Jazzlive at The Crypt
This is a really fun venue to play because it draws such a diverse and fun crowd. The downside is that it’s in a crypt (obviously) therefore the sound is boomy and a bit out of control, especially in the bottom end. Tonight, the regular and much loved sound man was ill in hospital (get well soon, Winston!) and an enthusiastic dep, Pascal, had taken his place. Pascal was very nice, and was, I think, under a certain directive which made him suggest “shall I mic the drums?” This place is a brick cave that takes 50 people!! And we're playing jazz!
OK let’s backtrack.... the best sound I ever had in Ronnies was when someone spilt wine on the desk and we had to play totally acoustic. Judith O'Higgins went to see Tommy Smith - Saxophonist play at Ronnie Scott's Jazz Club the other night and the whole band, including the bass, played acoustic and she says it was the best sound she’d ever heard in there. I played at Ronnies for a week in the 90s when there were power cuts and no PA and it was certainly the most fun I’ve ever had there. The audience has to STFU and the intimacy was breathtaking.
Can I respectfully suggest that most jazz gigs don’t need a PA? Of course the size of the room and how substantial the piano is come into consideration. I LOVE playing acoustic. Everything sounds better - piano, bass, horns. Remember this is how everyone used to play and record (no headphone mixes!) It’s quieter, so the audience has to pay attention. Come on, let's bin the PA, play acoustic and pay the band the engineer's fee. He’d probably much rather be doing the rock gig he was trained for, anyway, rather than this namby pamby noodling.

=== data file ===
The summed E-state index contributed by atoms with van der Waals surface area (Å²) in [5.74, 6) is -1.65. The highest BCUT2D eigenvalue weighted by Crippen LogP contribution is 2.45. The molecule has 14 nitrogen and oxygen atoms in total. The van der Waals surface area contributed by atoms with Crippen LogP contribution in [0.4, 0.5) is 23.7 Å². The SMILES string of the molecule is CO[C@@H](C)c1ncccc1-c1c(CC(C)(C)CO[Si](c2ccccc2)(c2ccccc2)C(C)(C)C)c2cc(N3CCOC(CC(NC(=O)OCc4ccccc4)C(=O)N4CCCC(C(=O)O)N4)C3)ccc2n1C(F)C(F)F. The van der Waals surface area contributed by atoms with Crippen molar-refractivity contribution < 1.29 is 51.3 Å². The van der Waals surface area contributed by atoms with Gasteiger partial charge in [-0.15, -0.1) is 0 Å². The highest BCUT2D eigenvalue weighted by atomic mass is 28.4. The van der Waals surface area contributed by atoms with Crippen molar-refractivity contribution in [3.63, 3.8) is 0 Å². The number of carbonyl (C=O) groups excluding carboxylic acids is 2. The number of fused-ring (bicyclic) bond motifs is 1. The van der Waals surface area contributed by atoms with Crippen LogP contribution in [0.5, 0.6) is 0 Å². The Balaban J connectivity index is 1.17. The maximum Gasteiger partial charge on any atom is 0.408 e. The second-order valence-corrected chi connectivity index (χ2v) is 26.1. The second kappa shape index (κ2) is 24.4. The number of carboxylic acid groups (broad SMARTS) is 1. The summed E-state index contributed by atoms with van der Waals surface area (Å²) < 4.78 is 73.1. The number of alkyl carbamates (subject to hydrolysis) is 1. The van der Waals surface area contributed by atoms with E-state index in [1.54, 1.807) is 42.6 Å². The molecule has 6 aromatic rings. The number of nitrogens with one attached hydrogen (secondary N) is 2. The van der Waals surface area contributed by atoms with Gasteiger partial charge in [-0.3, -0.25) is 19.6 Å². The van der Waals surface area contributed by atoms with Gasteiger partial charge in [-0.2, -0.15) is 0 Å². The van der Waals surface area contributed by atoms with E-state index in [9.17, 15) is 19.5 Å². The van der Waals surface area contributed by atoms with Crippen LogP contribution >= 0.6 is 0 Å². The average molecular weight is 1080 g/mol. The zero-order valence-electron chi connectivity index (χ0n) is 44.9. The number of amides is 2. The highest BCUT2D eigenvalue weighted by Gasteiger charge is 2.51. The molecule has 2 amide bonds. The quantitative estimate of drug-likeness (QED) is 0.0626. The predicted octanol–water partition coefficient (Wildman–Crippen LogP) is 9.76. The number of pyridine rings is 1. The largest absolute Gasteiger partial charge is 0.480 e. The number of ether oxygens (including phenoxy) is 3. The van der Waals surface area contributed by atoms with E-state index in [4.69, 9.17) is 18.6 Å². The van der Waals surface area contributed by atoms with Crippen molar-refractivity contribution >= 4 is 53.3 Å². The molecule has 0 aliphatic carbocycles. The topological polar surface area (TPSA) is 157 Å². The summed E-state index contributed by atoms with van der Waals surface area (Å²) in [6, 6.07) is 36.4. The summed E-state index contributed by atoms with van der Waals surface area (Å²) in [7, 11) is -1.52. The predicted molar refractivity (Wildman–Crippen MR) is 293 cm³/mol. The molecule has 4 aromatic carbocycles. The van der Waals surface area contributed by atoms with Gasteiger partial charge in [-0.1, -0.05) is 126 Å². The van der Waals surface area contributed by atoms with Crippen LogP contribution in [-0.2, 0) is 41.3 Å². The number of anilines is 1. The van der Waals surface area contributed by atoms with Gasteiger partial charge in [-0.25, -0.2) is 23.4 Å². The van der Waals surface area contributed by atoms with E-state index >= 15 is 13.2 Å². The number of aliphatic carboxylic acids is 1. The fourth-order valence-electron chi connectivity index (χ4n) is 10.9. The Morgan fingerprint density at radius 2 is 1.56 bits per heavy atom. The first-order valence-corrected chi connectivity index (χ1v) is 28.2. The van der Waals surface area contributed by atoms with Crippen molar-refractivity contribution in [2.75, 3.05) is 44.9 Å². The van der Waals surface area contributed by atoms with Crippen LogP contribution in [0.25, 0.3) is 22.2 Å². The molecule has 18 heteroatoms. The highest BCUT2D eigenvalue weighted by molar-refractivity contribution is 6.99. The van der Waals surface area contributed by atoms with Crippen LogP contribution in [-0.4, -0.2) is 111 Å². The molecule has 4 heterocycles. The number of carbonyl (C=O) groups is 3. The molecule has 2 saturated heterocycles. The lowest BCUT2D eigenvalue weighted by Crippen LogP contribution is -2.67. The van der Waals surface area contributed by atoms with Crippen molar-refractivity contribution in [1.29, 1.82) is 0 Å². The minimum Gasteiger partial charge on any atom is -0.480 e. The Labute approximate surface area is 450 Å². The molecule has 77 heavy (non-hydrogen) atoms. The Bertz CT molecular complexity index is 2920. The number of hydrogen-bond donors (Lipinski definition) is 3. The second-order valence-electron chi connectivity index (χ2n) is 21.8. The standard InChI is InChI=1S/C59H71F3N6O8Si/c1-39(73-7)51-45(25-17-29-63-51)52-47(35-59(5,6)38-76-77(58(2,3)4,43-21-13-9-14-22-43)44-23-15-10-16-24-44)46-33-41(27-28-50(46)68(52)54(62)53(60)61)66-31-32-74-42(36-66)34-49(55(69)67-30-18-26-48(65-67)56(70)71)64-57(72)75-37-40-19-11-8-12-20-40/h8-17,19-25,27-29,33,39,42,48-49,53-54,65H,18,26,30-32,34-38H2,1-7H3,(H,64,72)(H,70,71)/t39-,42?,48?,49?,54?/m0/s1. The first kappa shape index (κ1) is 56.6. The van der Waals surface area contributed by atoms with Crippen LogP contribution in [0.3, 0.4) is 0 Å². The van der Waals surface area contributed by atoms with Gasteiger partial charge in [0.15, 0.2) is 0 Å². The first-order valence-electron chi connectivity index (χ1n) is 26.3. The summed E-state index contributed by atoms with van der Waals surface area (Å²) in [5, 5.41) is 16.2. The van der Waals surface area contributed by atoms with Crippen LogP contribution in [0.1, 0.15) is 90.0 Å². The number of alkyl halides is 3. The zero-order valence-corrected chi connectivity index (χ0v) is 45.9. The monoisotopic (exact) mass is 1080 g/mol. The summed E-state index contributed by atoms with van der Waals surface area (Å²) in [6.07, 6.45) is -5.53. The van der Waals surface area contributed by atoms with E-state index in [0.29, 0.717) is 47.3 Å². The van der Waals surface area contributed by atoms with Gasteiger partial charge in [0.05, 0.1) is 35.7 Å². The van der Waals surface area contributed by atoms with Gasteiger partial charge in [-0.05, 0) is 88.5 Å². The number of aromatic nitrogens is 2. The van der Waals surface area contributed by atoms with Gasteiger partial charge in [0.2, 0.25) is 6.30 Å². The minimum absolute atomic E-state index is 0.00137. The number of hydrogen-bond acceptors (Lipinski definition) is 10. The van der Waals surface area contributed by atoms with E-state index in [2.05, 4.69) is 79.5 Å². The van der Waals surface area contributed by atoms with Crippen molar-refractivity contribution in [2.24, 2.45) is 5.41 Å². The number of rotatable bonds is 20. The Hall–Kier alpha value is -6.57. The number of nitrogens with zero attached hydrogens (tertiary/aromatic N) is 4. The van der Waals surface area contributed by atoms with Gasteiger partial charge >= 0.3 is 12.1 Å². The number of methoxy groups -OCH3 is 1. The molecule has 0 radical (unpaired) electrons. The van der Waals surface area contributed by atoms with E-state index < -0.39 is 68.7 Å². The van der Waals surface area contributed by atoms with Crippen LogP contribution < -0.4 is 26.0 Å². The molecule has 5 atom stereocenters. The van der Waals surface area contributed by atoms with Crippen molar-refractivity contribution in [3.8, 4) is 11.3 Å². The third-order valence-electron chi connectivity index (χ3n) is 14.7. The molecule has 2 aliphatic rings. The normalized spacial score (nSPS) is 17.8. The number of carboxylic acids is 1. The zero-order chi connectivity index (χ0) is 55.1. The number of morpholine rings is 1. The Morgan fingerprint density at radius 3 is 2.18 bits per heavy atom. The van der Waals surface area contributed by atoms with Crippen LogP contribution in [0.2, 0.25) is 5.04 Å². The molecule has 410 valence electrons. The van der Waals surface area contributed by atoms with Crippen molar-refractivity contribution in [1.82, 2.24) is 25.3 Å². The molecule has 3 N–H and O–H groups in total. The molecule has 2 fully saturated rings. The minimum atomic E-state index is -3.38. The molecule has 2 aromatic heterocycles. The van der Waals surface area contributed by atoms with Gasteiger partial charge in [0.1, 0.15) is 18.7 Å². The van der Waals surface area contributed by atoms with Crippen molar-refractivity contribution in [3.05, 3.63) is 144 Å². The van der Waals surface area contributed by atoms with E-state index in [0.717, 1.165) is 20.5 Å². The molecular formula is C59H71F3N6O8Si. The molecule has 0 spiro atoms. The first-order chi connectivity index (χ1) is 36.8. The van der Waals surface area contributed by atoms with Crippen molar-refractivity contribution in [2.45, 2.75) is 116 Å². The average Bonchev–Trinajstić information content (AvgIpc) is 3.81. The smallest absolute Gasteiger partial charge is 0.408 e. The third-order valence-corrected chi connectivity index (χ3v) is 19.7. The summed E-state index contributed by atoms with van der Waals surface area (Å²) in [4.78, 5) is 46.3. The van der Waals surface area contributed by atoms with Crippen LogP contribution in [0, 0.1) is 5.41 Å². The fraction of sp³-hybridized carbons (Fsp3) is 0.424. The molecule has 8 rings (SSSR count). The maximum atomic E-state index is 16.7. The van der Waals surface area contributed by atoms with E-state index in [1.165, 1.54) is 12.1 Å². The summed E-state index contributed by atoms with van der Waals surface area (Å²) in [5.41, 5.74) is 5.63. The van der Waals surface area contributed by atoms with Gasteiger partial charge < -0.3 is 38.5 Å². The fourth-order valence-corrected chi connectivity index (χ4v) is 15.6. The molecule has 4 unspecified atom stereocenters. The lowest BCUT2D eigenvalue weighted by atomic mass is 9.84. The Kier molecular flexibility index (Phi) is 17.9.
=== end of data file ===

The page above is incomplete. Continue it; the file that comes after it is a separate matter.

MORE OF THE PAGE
And, while I’m on a rant, bass players - you guys sound GREAT acoustic. You wouldn’t use a DI in the studio unless you were insane, because it sounds awful, so either bin the amp or just use it as a personal monitor, pointing at your own head, not at the piano or sax player, for unobtrusive fortification. The sound I pay my money to hear is the natural woody “thunk” with a bit of string rattle thrown in. If that’s not what the audience gets, you’re short changing them: probably with a twangy, mid-rangy rubber band kinda-thing. Dig in and swing
Watermill Jazz, Dorking
This gig is hosted at a beautiful golf club’s 19th hole.
Josh Morrison did his first gig with us on this tour, so we “topped and tailed” the set at the soundcheck. He’d done his homework and it was immaculate, so we had plenty of time to enjoy the warm Watermill Jazz hospitality. Drinks and a splendid buffet dinner were complimentary. Thanks to Paul and Katherine and all the organisation for this, it’s really much appreciated. We had a great gig to a large appreciative audience, and I managed to time the sets with Jim Mullen-esque precision! (Ian Thomas and I always used to marvel how Jim would gesticulate to me to play the head at precisely 10:59pm when we did his quartet back in the 90s!)